One of the elements of the PSM standard that most people are familiar with is Management of Change (MOC). The purpose of the MOC process is to provide a systematic way to manage changes to the process unit that are not “replacements in kind”. This process is managed differently by most companies, and sometimes, managed differently across sites within the same company. One of the requirements of the OSHA 1910.119 PSM standard is that if the proposed change to the process results in a change to the applicable Process Safety Information (PSI), the Process Safety Information shall be updated. As a result, the P&IDs for the process unit get updated, safety data sheets (SDS) get updated and/or added, and operating procedures are updated to reflect the changes to the process. However, one piece of PSI that often gets overlooked during the MOC process is the relief system design basis.
A process unit’s relief system design basis is the backbone of the unit’s safety systems and serves as a last line of defense against overpressure. Changes to the process unit must be reflected in the relief system design basis to show that the relief systems are adequate and will safely prevent overpressure. Failure to capture changes to the process in the unit’s relief system design basis can leave gaps in the overall integrity of a plant’s protection layers. Thinking back to the “swiss cheese” model of process safety, when this gap aligns with holes in other protection layers, the right combination of initiating event and timing can slip through the holes and result in a process safety incident.
A common approach to evaluating a relief system design basis during the MOC process is to verify whether or not a particular overpressure scenario is covered in the existing relief valve sizing. Simply verifying whether the scenario was addressed is not enough. Significant changes to the process can affect the relief system design basis in major ways. Things to consider when evaluating a unit’s relief system design basis during the MOC process include but are not limited to:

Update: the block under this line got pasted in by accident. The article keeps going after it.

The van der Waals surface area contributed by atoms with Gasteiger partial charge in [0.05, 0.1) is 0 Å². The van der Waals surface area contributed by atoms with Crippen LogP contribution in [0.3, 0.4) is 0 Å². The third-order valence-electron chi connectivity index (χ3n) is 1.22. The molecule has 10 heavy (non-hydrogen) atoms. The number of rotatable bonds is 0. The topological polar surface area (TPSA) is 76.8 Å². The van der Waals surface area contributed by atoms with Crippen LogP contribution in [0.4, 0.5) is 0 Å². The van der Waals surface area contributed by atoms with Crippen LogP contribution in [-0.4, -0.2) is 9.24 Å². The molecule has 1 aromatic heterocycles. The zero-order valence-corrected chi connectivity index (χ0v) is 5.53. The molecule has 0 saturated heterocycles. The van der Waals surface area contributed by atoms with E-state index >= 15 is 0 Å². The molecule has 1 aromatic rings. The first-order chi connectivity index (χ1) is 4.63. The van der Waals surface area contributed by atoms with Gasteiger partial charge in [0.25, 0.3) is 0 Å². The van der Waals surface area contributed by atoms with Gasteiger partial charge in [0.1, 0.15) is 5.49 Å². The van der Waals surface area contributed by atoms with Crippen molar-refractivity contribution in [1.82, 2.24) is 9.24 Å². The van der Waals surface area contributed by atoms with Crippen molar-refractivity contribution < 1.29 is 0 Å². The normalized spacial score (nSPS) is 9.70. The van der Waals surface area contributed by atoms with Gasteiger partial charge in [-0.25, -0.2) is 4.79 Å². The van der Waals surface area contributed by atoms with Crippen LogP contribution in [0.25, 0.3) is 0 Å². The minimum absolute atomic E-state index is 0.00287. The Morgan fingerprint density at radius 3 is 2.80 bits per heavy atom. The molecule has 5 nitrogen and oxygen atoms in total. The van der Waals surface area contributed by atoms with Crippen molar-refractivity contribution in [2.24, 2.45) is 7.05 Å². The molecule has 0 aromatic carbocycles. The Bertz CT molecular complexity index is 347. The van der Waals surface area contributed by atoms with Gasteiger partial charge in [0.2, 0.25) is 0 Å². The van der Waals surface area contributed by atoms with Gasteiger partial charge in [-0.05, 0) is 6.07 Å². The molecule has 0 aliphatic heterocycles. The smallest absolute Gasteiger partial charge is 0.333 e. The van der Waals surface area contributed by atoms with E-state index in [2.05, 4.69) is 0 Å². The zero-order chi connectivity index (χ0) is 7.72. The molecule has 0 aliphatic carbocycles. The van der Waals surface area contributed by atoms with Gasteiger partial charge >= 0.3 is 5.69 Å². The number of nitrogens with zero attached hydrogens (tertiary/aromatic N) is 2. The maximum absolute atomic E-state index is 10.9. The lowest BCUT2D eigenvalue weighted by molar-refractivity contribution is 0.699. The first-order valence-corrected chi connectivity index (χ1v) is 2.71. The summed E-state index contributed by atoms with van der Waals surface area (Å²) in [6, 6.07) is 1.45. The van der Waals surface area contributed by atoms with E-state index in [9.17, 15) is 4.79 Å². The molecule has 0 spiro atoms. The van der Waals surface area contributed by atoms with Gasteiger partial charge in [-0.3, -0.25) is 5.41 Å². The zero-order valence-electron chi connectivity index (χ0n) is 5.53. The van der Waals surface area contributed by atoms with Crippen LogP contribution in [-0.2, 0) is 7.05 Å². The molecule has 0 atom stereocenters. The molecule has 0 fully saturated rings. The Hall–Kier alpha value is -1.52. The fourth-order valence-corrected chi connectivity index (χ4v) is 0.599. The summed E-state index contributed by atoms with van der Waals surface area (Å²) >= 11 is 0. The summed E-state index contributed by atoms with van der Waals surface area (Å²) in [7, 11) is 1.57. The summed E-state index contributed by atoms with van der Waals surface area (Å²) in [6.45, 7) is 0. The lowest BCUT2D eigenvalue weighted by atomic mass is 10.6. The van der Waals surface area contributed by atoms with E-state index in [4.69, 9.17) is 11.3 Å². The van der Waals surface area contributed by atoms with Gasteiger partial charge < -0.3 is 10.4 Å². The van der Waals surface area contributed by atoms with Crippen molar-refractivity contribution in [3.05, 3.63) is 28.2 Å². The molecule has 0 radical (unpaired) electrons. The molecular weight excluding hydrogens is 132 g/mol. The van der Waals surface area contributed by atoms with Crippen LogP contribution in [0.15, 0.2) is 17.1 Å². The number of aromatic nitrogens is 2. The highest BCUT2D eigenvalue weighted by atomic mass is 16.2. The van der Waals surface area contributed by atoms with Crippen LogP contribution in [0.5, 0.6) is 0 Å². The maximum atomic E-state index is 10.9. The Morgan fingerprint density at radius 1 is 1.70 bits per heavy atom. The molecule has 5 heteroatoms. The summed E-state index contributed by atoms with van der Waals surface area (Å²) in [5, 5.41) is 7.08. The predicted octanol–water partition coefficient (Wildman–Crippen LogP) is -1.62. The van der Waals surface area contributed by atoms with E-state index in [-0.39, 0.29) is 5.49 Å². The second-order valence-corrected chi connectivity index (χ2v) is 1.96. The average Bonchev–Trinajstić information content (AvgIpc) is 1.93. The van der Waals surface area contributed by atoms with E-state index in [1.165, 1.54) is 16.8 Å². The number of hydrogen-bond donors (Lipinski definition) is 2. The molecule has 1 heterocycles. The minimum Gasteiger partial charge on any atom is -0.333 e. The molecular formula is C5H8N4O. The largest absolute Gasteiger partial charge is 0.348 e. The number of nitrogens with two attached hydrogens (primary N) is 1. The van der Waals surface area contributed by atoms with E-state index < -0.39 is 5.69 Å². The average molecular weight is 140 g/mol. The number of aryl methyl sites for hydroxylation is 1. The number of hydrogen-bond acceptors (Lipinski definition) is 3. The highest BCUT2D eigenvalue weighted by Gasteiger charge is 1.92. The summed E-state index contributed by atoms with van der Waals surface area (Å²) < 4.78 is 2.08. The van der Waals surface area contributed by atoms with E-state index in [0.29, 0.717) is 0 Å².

- Composition- Is the composition of the feed to the unit changing as a result of the proposed change? More volatile compounds typically require more relieving area than less volatile compounds. Running a feed with a different composition into the unit without assessing whether the relief systems can handle the new feed could essentially leave you without an up-to-date design basis altogether.
- Operating Conditions– Are the process conditions changing as a result of the proposed change? Will the process be run at higher pressures? Higher operating pressures (especially at HP/LP interfaces) may result in new credible overpressure scenarios for downstream equipment or in higher required relief rates for already existing scenarios. Another point to consider is operating temperature. Higher operating temperatures or larger heat duties in exchangers could result in higher relief rates for vaporization overpressure scenarios or even create new ones.
- Pressure Sources– Is the proposed change introducing new sources of pressure that could cause overpressure? A new compressor where one did not exist before or a new pressure letdown station could pose a new means by which overpressure could occur.
- Fire Circle– Does the new layout or addition of new equipment introduce flammable materials to an area that was previously considered not to be in a fire zone? If so, then all of the relief valve calculations for the protected equipment in the area should be evaluated for inclusion of a fire case, not just the new equipment being added.
These are just some of the things to consider when evaluating the relief system design basis for a process unit during the MOC process. Even if a thorough analysis shows that the current relief system design is adequate and that no changes to the design are needed, it is better to have put in the work and know for sure than to take a chance that an existing relief valve will be adequate for any new or previously identified overpressure scenarios.